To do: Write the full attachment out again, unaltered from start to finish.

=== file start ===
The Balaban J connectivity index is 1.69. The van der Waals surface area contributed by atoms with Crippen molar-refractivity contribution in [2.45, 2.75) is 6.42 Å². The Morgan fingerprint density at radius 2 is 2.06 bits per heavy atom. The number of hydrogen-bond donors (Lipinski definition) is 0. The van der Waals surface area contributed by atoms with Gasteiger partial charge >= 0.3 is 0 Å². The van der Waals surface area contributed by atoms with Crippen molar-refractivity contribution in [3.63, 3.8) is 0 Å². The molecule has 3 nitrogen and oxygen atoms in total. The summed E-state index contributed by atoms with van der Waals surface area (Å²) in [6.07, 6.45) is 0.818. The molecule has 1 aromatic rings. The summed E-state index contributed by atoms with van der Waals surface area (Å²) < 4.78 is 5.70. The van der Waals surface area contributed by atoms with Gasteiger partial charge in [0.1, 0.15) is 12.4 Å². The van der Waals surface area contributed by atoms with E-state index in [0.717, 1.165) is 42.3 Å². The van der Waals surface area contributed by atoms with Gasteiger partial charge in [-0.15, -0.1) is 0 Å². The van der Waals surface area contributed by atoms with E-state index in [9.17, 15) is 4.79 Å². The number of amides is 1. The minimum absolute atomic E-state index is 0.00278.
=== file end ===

The Balaban J connectivity index is 1.69. The van der Waals surface area contributed by atoms with Crippen molar-refractivity contribution in [2.45, 2.75) is 6.42 Å². The Morgan fingerprint density at radius 2 is 2.06 bits per heavy atom. The number of hydrogen-bond donors (Lipinski definition) is 0. The van der Waals surface area contributed by atoms with Gasteiger partial charge >= 0.3 is 0 Å². The van der Waals surface area contributed by atoms with Crippen molar-refractivity contribution in [3.63, 3.8) is 0 Å². The molecule has 3 nitrogen and oxygen atoms in total. The summed E-state index contributed by atoms with van der Waals surface area (Å²) in [6.07, 6.45) is 0.818. The molecule has 1 aromatic rings. The summed E-state index contributed by atoms with van der Waals surface area (Å²) < 4.78 is 5.70. The van der Waals surface area contributed by atoms with Gasteiger partial charge in [0.1, 0.15) is 12.4 Å². The van der Waals surface area contributed by atoms with E-state index in [0.717, 1.165) is 42.3 Å². The van der Waals surface area contributed by atoms with Gasteiger partial charge in [-0.15, -0.1) is 0 Å². The van der Waals surface area contributed by atoms with E-state index in [9.17, 15) is 4.79 Å². The number of amides is 1. The minimum absolute atomic E-state index is 0.00278.